You may remember when the kitchen’s status symbol was a hulking appliance like a six-burner range or a smaller but still chichi wine refrigerator. These statement pieces enhanced a kitchen and set it apart from others.
Nowadays, though, islands are taking the place as the kitchen must-have. Buyers might not consider it a deal killer if a kitchen has no island, but the house may not get the same attention, says salesperson Barb St. Amant with Atlanta Fine Homes, Sotheby’s International.
“It’s the number one design feature our clients ask for in a kitchen,” says John Potter, architect and partner at Morgante Wilson Architects in Chicago.
They might be trending now, but islands are hardly new. The difference today is that islands have evolved into an aesthetic touch and a space for gathering, rather than an area dedicated solely to kitchen tasks like chopping and prepping. “Kitchen islands can be gathering spots for the family for breakfast or the cocktail hangout spot when entertaining,” says Rozit Arditi, principal of New York City–based Arditi Design. “It’s also the main conversation area where everyone gathers while cooking,” she says.
Add to that a homework center, a space for gift wrapping, and a dinner spot as families become more casual, Potter says.
Such versatility means islands are now larger, which is in step with kitchens themselves getting bigger. Many kitchens today function as part of an open-plan layout and a bridge between the workspace and entertainment areas, says designer John Hall of JH Design International in Chagrin Falls, Ohio.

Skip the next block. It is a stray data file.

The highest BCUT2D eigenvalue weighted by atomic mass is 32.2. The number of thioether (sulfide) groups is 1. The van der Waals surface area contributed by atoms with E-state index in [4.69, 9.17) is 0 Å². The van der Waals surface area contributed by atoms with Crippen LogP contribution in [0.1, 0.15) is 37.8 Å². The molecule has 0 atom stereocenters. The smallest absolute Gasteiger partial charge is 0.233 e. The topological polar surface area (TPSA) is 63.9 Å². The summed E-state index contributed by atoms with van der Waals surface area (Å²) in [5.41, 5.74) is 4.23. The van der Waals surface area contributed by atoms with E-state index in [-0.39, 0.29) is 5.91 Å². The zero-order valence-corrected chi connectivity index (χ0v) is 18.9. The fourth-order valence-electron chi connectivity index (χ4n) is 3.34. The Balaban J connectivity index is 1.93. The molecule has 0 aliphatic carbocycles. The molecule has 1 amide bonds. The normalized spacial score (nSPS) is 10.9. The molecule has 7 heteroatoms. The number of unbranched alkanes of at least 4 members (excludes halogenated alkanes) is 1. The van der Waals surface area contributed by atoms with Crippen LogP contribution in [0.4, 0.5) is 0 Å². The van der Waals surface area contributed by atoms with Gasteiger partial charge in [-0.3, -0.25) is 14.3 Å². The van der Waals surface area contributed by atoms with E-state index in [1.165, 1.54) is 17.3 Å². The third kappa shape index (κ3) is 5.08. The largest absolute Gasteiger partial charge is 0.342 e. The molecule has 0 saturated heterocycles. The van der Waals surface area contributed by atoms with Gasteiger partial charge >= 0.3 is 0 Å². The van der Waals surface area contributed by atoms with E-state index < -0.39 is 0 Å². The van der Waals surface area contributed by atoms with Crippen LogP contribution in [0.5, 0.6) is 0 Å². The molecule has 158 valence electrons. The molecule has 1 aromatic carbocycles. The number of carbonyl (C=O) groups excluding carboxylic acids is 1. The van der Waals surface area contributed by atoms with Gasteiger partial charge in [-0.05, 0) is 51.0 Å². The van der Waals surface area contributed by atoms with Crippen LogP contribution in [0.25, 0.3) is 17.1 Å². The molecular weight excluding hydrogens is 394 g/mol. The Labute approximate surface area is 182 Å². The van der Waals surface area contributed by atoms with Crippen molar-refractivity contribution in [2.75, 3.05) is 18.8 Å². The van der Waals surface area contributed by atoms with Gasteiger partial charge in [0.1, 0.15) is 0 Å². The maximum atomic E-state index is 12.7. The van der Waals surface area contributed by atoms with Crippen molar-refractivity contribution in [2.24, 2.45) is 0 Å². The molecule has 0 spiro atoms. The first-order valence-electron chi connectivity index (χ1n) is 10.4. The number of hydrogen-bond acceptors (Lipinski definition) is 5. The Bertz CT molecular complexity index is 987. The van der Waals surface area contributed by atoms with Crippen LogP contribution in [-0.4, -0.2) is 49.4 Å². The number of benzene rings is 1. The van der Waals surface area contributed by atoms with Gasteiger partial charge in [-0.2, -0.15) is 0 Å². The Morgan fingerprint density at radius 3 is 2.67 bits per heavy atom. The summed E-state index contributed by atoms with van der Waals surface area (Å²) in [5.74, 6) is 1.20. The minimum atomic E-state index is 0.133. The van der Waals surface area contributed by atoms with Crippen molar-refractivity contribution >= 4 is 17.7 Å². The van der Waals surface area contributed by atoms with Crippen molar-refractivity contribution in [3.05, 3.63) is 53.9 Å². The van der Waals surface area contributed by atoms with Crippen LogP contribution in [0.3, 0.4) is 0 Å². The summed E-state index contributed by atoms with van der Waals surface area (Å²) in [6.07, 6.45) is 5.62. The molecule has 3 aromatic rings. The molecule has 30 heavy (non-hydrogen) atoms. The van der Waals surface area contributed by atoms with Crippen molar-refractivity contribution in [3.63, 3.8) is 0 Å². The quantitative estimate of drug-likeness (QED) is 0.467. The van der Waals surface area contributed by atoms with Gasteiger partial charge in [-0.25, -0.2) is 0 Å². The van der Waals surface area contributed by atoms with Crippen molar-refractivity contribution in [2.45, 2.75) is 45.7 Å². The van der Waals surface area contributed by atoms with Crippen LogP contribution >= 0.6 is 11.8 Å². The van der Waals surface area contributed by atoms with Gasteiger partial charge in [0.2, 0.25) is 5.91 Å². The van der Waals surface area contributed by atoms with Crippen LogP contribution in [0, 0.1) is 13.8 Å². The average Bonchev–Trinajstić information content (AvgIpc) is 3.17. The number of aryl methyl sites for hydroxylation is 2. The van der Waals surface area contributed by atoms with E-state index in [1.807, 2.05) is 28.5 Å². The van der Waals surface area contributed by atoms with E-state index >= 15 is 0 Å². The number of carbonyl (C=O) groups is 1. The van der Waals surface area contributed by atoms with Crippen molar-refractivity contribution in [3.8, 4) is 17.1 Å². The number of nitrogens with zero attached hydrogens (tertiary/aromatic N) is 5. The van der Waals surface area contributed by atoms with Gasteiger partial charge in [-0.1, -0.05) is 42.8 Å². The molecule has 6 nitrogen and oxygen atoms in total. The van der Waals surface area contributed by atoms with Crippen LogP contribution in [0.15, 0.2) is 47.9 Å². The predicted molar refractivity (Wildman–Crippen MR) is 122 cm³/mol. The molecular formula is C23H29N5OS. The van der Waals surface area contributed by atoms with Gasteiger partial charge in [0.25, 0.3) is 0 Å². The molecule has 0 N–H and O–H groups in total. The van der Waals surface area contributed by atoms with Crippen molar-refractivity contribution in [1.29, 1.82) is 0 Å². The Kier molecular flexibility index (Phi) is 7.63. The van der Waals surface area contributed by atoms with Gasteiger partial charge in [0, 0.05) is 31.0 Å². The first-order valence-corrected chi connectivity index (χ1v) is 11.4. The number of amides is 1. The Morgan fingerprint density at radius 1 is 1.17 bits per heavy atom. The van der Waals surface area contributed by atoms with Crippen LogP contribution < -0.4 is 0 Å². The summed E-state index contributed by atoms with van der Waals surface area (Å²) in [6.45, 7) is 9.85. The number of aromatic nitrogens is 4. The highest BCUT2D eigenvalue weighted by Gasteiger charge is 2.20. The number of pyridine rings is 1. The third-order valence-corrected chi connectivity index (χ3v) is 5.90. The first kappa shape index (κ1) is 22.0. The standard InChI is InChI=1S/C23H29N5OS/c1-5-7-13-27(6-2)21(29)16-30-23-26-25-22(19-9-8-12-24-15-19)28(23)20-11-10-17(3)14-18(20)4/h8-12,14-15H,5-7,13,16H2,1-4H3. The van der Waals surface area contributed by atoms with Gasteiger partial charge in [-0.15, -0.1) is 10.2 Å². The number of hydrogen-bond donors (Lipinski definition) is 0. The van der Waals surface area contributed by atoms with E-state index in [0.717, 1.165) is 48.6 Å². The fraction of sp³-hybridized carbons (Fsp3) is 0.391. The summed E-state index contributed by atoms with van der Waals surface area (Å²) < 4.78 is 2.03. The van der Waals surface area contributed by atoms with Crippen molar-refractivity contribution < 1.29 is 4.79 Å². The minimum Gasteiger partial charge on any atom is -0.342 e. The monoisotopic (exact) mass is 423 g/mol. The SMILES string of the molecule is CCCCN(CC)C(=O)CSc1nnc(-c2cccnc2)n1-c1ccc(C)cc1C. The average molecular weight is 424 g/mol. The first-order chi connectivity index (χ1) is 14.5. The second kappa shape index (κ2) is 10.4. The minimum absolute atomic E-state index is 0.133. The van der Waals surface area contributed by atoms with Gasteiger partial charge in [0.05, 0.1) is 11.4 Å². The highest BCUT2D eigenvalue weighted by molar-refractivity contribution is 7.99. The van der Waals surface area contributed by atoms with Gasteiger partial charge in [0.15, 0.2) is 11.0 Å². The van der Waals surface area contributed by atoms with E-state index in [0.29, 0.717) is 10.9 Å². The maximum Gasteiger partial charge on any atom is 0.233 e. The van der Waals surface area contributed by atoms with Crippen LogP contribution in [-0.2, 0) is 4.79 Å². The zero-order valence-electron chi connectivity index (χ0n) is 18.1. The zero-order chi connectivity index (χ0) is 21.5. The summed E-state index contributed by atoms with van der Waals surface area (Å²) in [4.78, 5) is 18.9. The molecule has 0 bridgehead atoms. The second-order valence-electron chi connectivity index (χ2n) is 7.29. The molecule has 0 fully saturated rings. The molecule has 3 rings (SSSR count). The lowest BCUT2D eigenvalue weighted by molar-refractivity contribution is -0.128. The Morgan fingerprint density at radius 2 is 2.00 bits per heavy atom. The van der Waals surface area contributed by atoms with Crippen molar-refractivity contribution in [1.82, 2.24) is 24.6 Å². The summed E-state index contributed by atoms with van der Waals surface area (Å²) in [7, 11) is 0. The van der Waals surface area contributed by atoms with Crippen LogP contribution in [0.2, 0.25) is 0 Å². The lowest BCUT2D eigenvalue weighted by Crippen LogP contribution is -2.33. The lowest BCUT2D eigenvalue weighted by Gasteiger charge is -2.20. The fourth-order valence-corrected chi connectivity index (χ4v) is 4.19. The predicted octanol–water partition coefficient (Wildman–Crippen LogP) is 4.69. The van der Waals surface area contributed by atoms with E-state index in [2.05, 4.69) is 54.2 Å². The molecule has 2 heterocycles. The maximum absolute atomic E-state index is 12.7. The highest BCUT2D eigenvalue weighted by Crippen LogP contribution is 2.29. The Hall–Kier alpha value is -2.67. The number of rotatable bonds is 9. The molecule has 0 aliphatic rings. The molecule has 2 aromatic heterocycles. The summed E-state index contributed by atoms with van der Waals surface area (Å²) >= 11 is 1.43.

Sleek is in, which means many kitchens now lack upper cabinets. Still, a longer and wider kitchen island makes up the storage difference, says designer Jodi Swartz of KitchenVisions in Boston.
Bigger islands can also fit more seating. Although the pandemic didn’t initiate any changes in the island, it’s thought to have increased how often people congregate around it, says kitchen designer Mick De Giulio of de Giulio Kitchen Design in Chicago.
More than just the workhorse of the past, the kitchen island offers homeowners all kinds of new options, styles and uses, so long as it is designed functionally. Here are some considerations.
The size should be based partly on the room’s dimensions so that the island is proportional to the space. How it’s used should also influence its size. Visually, there should be enough open space in the room, too. “Open space and flow are more important than having one more cabinet for storage,” says designer JT Norman of Kitchen Magic in Nazareth, Penn.
Suppose the kitchen space isn’t large enough. In that case, an alternative may be a peninsula, once popular and still a viable option, says designer Fabrice Garson of Bilotta Kitchen & Home in Mamaroneck, N.Y.
Where an island can fit in the room will also affect its size, says De Giulio. It shouldn’t be in the way of traffic to other rooms or other parts of the kitchen.
“If you have to walk around an island to get from a sink to a refrigerator each time, that doesn’t make sense,” De Giulio says. “I still believe in the principles of the work triangle,” he says, a concept formulated by the National Kitchen and Bath Association.
The amount of aisle space between the island and perimeter countertops and cabinetry is important, too. De Giulio advises 48 inches—enough space so that, with a dishwasher’s door open all the way, two people can pass easily.
When designers at Bilotta Kitchen & Home first meet with a client, they ask about the homeowner’s lifestyle and preferences and design around the answers, Garson says. Some islands may include more than one level to separate functions such as mixing drinks at a bar sink on an upper level or comfortably rolling out a pastry on a lower level. Appliances like a dishwasher or beverage cooler are also popular island options, says Michael Cox, principal with Foley & Cox in New York City.